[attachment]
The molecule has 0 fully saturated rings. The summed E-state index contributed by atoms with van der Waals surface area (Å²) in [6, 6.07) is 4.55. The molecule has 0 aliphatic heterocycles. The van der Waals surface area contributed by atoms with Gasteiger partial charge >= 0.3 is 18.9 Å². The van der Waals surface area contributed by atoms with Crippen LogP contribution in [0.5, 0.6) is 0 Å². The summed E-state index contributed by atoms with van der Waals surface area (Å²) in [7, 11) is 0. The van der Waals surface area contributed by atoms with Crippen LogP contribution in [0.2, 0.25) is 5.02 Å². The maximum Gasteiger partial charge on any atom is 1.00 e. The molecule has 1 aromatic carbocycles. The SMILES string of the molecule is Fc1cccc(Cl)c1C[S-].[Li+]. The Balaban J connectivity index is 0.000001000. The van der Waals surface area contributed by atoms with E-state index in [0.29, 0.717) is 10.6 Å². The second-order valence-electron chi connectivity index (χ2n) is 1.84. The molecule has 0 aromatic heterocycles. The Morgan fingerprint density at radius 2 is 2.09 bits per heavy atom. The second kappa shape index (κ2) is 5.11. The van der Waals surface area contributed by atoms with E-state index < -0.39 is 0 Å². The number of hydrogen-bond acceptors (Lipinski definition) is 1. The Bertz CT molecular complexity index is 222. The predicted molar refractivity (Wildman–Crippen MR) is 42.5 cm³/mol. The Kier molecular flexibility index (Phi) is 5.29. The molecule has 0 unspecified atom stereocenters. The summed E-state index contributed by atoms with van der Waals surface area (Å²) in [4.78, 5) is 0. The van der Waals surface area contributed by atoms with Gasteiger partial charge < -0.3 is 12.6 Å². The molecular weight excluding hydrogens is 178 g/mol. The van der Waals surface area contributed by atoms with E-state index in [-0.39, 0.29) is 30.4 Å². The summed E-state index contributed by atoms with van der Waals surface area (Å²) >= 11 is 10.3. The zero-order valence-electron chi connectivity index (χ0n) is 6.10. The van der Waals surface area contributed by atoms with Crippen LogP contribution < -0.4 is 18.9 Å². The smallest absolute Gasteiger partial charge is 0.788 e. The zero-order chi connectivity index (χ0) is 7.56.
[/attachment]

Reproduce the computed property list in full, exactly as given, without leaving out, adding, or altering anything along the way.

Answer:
The molecule has 0 fully saturated rings. The summed E-state index contributed by atoms with van der Waals surface area (Å²) in [6, 6.07) is 4.55. The molecule has 0 aliphatic heterocycles. The van der Waals surface area contributed by atoms with Gasteiger partial charge >= 0.3 is 18.9 Å². The van der Waals surface area contributed by atoms with Crippen LogP contribution in [0.5, 0.6) is 0 Å². The summed E-state index contributed by atoms with van der Waals surface area (Å²) in [7, 11) is 0. The van der Waals surface area contributed by atoms with Crippen LogP contribution in [0.2, 0.25) is 5.02 Å². The maximum Gasteiger partial charge on any atom is 1.00 e. The molecule has 1 aromatic carbocycles. The SMILES string of the molecule is Fc1cccc(Cl)c1C[S-].[Li+]. The Balaban J connectivity index is 0.000001000. The van der Waals surface area contributed by atoms with E-state index in [0.29, 0.717) is 10.6 Å². The second-order valence-electron chi connectivity index (χ2n) is 1.84. The molecule has 0 aromatic heterocycles. The Morgan fingerprint density at radius 2 is 2.09 bits per heavy atom. The second kappa shape index (κ2) is 5.11. The van der Waals surface area contributed by atoms with E-state index < -0.39 is 0 Å². The number of hydrogen-bond acceptors (Lipinski definition) is 1. The Bertz CT molecular complexity index is 222. The predicted molar refractivity (Wildman–Crippen MR) is 42.5 cm³/mol. The Kier molecular flexibility index (Phi) is 5.29. The molecule has 0 unspecified atom stereocenters. The summed E-state index contributed by atoms with van der Waals surface area (Å²) in [4.78, 5) is 0. The van der Waals surface area contributed by atoms with Gasteiger partial charge < -0.3 is 12.6 Å². The molecular weight excluding hydrogens is 178 g/mol. The van der Waals surface area contributed by atoms with E-state index in [-0.39, 0.29) is 30.4 Å². The summed E-state index contributed by atoms with van der Waals surface area (Å²) >= 11 is 10.3. The zero-order valence-electron chi connectivity index (χ0n) is 6.10. The van der Waals surface area contributed by atoms with Crippen LogP contribution < -0.4 is 18.9 Å². The smallest absolute Gasteiger partial charge is 0.788 e. The zero-order chi connectivity index (χ0) is 7.56.